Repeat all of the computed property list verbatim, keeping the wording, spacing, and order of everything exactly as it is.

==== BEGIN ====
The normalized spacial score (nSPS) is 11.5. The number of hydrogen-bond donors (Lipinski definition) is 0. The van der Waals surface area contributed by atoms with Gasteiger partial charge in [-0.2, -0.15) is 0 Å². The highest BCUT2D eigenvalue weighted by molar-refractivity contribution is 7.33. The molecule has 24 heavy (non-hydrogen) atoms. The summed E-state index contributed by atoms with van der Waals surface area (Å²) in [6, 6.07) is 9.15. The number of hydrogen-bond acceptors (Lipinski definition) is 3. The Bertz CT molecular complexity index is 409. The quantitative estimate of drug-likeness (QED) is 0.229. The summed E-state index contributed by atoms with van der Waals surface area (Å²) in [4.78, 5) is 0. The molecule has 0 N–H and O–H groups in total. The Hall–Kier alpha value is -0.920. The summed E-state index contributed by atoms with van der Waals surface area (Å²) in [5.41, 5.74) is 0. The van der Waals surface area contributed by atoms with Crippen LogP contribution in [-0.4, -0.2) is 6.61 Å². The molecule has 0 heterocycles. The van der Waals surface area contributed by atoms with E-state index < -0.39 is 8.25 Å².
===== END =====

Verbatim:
The normalized spacial score (nSPS) is 11.5. The number of hydrogen-bond donors (Lipinski definition) is 0. The van der Waals surface area contributed by atoms with Gasteiger partial charge in [-0.2, -0.15) is 0 Å². The highest BCUT2D eigenvalue weighted by molar-refractivity contribution is 7.33. The molecule has 24 heavy (non-hydrogen) atoms. The summed E-state index contributed by atoms with van der Waals surface area (Å²) in [6, 6.07) is 9.15. The number of hydrogen-bond acceptors (Lipinski definition) is 3. The Bertz CT molecular complexity index is 409. The quantitative estimate of drug-likeness (QED) is 0.229. The summed E-state index contributed by atoms with van der Waals surface area (Å²) in [4.78, 5) is 0. The molecule has 0 N–H and O–H groups in total. The Hall–Kier alpha value is -0.920. The summed E-state index contributed by atoms with van der Waals surface area (Å²) in [5.41, 5.74) is 0. The van der Waals surface area contributed by atoms with Crippen LogP contribution in [-0.4, -0.2) is 6.61 Å². The molecule has 0 heterocycles. The van der Waals surface area contributed by atoms with E-state index < -0.39 is 8.25 Å².